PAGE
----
Report questions secure use of voting machines
By Alex Wayne, Staff Writer
News & Record
A recent report on voting reform questions the security and accuracy of the kind of electronic touch-screen voting machines used in Guilford County, saying that the machines “have raised more suspicion than the antiquated punch-card and lever machines they were slated to replace.”
The report, issued last month by the group Electionline.org, a nonprofit, nonpartisan clearing house for information on voting reform nationwide, summarizes criticism of the machines that has grown increasingly strident since last summer.
A coalition of computer-programming and security experts, government skeptics and members of Congress have said that the machines may be susceptible to computer hackers and prone to undocumented mechanical failures because they produce no paper record of a voter’s choices.
Many elections officials disagree. George Gilbert, Guilford County director of elections, said he and his staff thoroughly test the machines before elections and that hacking into them would be nearly impossible and probably a waste of time, regardless.
The machines are far easier to use and are more reliable than older, mechanical voting machines, Gilbert says; critics cannot show that such a machine has ever succumbed to fraud anywhere in the country.
“There’s a long and glorious history of voter fraud associated with paper ballots,” Gilbert said. “The only kind of voting system that has never had a documented case of tampering or election fraud is electronic voting systems.”
Critics, he said, “are speculating it could happen. It will, I’m sure, someday. (But) they’re really raising a lot of red flags; they’ve blown the issue way out of proportion.”
Nonetheless, the issue has emerged as the largest flash point in a national debate over how to improve the nation’s voting systems. After the 2000 election, which saw George W. Bush win the presidency after a tangled recount of votes in Florida and widespread accusations of ballot errors, Congress passed the “Help America Vote Act.”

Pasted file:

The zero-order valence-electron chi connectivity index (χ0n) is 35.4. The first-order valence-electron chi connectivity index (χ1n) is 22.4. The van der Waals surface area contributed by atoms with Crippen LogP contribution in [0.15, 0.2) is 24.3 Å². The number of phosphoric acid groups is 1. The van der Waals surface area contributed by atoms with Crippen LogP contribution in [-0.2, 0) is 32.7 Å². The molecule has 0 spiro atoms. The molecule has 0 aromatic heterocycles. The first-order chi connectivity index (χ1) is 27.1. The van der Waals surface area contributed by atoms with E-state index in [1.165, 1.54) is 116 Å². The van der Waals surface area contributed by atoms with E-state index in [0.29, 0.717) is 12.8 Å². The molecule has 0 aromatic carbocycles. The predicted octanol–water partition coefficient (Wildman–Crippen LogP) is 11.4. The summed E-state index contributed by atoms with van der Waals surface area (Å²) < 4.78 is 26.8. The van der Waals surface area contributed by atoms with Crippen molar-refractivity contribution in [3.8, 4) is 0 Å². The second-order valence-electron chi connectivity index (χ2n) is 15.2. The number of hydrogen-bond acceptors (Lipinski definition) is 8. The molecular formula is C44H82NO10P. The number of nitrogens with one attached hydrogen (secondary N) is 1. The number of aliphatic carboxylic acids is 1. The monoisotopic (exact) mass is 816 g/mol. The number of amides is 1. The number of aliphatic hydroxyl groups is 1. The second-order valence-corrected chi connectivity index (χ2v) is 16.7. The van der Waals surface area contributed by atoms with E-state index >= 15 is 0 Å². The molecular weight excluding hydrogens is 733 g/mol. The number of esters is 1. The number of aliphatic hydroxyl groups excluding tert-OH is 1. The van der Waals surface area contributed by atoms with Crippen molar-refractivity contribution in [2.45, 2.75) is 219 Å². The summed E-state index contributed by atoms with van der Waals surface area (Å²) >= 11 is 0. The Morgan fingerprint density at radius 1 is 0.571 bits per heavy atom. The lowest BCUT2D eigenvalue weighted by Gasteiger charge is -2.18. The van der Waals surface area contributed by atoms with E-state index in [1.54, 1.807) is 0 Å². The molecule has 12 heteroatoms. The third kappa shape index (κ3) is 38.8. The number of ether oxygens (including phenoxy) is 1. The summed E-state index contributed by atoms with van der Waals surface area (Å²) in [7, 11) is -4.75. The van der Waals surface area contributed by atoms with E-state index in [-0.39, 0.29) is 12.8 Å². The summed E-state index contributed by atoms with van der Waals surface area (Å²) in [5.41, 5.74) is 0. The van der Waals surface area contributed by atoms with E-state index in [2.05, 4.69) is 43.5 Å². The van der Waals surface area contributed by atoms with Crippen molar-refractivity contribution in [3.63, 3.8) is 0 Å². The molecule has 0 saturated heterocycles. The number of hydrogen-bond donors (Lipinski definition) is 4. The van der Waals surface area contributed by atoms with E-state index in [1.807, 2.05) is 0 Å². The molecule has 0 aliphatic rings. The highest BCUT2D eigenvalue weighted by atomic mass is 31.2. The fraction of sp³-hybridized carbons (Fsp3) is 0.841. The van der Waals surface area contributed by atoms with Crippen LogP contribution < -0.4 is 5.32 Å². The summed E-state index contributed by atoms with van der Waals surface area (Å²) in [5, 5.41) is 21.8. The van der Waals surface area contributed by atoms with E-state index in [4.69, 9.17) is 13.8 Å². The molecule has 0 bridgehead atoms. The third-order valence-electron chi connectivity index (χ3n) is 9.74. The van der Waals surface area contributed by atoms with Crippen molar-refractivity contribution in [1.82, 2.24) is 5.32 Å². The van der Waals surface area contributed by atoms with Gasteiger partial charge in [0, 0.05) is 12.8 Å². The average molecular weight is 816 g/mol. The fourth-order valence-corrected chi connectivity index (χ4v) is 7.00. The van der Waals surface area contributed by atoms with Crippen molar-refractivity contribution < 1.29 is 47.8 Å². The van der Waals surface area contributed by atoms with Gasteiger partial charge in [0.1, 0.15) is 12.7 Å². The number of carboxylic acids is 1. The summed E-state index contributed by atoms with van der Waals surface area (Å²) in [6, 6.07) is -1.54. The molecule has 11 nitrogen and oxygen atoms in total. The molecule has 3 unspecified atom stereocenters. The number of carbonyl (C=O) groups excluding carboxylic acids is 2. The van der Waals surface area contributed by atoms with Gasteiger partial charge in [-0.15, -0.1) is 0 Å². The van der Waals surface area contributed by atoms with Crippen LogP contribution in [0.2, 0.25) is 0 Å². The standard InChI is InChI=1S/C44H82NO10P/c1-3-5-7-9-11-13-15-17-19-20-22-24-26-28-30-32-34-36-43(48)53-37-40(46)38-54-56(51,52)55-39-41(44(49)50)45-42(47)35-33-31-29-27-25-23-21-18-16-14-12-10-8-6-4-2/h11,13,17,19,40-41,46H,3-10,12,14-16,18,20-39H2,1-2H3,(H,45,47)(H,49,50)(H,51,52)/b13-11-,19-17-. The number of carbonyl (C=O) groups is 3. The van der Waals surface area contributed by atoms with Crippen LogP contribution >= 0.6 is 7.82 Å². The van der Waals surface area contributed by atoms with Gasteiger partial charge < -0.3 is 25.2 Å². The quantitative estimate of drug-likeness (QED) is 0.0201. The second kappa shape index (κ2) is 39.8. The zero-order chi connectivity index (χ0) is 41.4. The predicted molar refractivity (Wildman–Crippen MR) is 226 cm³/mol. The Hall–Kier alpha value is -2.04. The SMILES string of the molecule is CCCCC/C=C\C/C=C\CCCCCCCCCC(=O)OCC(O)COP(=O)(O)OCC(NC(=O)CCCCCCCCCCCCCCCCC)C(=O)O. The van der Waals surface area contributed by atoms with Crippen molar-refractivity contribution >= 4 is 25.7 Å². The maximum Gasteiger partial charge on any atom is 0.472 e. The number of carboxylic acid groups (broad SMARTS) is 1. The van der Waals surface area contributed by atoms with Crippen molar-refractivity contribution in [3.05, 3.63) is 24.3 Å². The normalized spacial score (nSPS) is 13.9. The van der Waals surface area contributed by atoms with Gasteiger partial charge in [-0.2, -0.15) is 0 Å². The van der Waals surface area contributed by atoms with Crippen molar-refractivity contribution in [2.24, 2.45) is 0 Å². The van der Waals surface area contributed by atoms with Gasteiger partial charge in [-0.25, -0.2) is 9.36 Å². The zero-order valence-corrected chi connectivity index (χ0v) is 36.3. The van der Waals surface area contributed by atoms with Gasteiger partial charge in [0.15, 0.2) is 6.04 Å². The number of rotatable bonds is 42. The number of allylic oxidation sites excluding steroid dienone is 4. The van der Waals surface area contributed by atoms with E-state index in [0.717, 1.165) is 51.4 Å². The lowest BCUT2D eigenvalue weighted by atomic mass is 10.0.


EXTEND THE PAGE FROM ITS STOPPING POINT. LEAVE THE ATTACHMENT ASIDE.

The act commits $3.9 billion toward improving voting systems and upgrading the equipment citizens use. And until recently, electronic voting machines had been considered a huge improvement over the punch-card machines that led to the phrase “hanging chad” being indelibly linked with the 2000 election.
But critics of the new machines point to anomalies that have been reported across the country — malfunctions that, though evidently not a product of fraud, may have led to ballots being lost or cast blank. Further, because the machines produce no paper record of each ballot cast, critics say there is no meaningful way to conduct a recount of votes in close elections.
Doug Chapin, director of Electionline, says that his group is not a critic of the machines and does not advocate any particular change in the way they work. But, he said: “It’s definitely a fact, when you use those machines, there’s really no way independent of the (machines’ memory cartridges) to do a recount. That’s totally an issue.”
Recounts became an issue in Guilford in the fall, when City Council member Florence Gatten won re-election by an eight-vote margin over challenger Bob Skenes. The recount consisted of asking the machines to calculate the vote total again and comparing it against print-outs of the total votes cast on each machine during the election.
Skenes is not a critic of the machines and is sure the election was fair. “I think we’ve got a heck of a system,” he said. “It’s fast, efficient; you’d have to be some kind of computer whiz, and have a whole lot of people colluding with you, to do something screwy and try to rig an election.”
Critics say accidents and anomalies are common. And without paper ballots, they say, there is no way to know when things go wrong.